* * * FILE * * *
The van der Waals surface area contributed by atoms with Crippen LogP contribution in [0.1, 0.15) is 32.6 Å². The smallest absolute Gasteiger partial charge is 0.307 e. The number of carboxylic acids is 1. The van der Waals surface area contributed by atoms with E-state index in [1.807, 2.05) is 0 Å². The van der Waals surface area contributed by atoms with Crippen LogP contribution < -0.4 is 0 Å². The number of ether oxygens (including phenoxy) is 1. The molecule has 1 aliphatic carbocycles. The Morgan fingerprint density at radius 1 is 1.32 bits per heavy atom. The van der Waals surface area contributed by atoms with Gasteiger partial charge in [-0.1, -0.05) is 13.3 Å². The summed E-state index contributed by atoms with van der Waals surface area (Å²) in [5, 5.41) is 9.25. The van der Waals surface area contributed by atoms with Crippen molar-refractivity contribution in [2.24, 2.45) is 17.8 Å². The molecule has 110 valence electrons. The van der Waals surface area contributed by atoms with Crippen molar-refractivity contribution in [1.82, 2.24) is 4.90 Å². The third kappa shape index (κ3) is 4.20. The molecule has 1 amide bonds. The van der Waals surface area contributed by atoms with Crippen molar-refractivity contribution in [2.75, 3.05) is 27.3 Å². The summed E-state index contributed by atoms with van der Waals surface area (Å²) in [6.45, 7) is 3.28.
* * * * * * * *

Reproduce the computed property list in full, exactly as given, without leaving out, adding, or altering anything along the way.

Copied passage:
The van der Waals surface area contributed by atoms with Crippen LogP contribution in [0.1, 0.15) is 32.6 Å². The smallest absolute Gasteiger partial charge is 0.307 e. The number of carboxylic acids is 1. The van der Waals surface area contributed by atoms with E-state index in [1.807, 2.05) is 0 Å². The van der Waals surface area contributed by atoms with Crippen LogP contribution < -0.4 is 0 Å². The number of ether oxygens (including phenoxy) is 1. The molecule has 1 aliphatic carbocycles. The Morgan fingerprint density at radius 1 is 1.32 bits per heavy atom. The van der Waals surface area contributed by atoms with Gasteiger partial charge in [-0.1, -0.05) is 13.3 Å². The summed E-state index contributed by atoms with van der Waals surface area (Å²) in [5, 5.41) is 9.25. The van der Waals surface area contributed by atoms with Crippen molar-refractivity contribution in [2.24, 2.45) is 17.8 Å². The molecule has 110 valence electrons. The van der Waals surface area contributed by atoms with Crippen molar-refractivity contribution in [1.82, 2.24) is 4.90 Å². The third kappa shape index (κ3) is 4.20. The molecule has 1 amide bonds. The van der Waals surface area contributed by atoms with Crippen molar-refractivity contribution in [2.75, 3.05) is 27.3 Å². The summed E-state index contributed by atoms with van der Waals surface area (Å²) in [6.45, 7) is 3.28.